9 Howrey Simon Arnold & White
7 Fish & Neave
6 Finnegan, Henderson, Farabow, Garrett & Dunner
6 Kirkland & Ellis
6 Weil, Gotshal & Manges
5 Baker Botts
5 Fish & Richardson
4 Kenyon & Kenyon
4 Pennie & Edmonds
4 Sughrue, Mion, Zinn, Macpeak & Seas
3 Alston & Bird
3 Brinks Hofer Gilson & Lione
3 Darby & Darby
3 Dorsey & Whitney
3 Fitzpatrick, Cella, Harper & Scinto
3 Fulbright & Jaworski
3 Patterson, Belknap, Webb & Tyler
3 Pattishall, McAuliffe, Newbury, Hilliard & Geraldson
3 Sidley & Austin
3 Skadden, Arps, Slate, Meagher & Flom
3 Venable

IP COUNSELORS Firms mentioned three or more times as a primary counseling, licensing, and prosecution firm.
6 Fish & Neave
5 Brinks Hofer Gilson & Lione
5 Finnegan, Henderson, Farabow, Garrett & Dunner
5 Fulbright & Jaworski
5 Kenyon & Kenyon
4 Baker Botts
4 Burns, Doane, Swecker & Mathis
4 Darby & Darby
4 Foley & Lardner
4 Harness, Dickey & Pierce
4 Howrey Simon Arnold & White
4 Kirkland & Ellis
4 Shaw Pittman
4 Vinson & Elkins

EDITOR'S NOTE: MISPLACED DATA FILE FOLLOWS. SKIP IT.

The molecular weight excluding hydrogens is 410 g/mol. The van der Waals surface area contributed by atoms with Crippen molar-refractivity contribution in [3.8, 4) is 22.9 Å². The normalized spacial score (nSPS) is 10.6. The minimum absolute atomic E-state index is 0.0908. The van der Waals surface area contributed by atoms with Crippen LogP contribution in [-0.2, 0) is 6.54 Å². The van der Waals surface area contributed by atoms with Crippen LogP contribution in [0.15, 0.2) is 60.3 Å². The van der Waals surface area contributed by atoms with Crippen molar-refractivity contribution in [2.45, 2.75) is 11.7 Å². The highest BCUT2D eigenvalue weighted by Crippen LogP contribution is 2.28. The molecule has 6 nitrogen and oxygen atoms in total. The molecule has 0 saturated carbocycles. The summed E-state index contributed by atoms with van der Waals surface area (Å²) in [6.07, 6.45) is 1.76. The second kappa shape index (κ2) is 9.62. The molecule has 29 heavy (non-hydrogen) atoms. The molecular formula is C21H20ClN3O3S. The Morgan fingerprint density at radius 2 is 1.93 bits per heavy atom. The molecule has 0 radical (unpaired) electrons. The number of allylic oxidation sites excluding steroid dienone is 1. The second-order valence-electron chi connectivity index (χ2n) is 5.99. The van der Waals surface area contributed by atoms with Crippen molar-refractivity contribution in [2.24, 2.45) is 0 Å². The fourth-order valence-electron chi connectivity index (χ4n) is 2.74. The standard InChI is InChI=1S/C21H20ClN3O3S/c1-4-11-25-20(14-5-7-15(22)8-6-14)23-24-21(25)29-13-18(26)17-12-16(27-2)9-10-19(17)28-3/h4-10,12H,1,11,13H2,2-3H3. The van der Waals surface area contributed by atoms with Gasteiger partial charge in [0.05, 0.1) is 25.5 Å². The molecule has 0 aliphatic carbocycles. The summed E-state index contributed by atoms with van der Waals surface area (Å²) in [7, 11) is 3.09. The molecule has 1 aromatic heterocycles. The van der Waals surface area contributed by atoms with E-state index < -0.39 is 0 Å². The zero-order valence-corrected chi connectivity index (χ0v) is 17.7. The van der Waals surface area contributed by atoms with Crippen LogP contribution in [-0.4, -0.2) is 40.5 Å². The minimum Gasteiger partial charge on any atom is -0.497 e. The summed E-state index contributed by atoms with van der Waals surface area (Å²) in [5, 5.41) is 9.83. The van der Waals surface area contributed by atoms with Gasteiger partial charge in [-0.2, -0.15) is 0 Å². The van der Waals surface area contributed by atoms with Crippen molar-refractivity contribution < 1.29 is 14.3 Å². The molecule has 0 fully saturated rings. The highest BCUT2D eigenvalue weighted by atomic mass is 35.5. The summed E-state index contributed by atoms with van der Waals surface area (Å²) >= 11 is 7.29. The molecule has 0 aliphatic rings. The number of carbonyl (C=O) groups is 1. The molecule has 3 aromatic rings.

4 Woodcock Washburn Kurtz Mackiewicz & Norris
3 Akin, Gump, Strauss, Hauer & Feld
3 Alston & Bird
3 Clifford Chance Rogers & Wells
3 Dorsey & Whitney
3 Fenwick & West
3 Fish & Richardson
3 Fitzpatrick, Cella, Harper & Scinto
3 Fross Zelnick Lehrman & Zissu
3 Marshall, O�Toole, Gerstein, Murray & Borun
3 Morgan, Lewis & Bockius
3 Skadden, Arps, Slate, Meagher & Flom
3 Townsend and Townsend and Crew
3 Weil, Gotshal & Manges

GANG OF 24 Firms mentioned five or more times in both sets of answers.
13 Fish & Neave
13 Howrey Simon Arnold & White
11 Finnegan, Henderson, Farabow, Garrett & Dunner
10 Kirkland & Ellis
9 Baker Botts
9 Kenyon & Kenyon
9 Weil, Gotshal & Manges
8 Brinks Hofer Gilson & Lione
8 Fish & Richardson
8 Fulbright & Jaworski
7 Darby & Darby
6 Alston & Bird
6 Burns, Doane, Swecker & Mathis
6 Dorsey & Whitney
6 Fitzpatrick, Cella, Harper & Scinto
6 Pennie & Edmonds
6 Skadden, Arps, Slate, Meagher & Flom
6 Sughrue, Mion, Zinn, Macpeak & Seas
6 Woodcock Washburn Kurtz Mackiewicz & Norris
5 Clifford Chance Rogers & Wells
5 Foley & Lardner
5 Harness, Dickey & Pierce
5 Townsend and Townsend and Crew
5 Vinson & Elkins

Related Chart: Who ProtectsIP America Return to Special Report: Who Protects IP America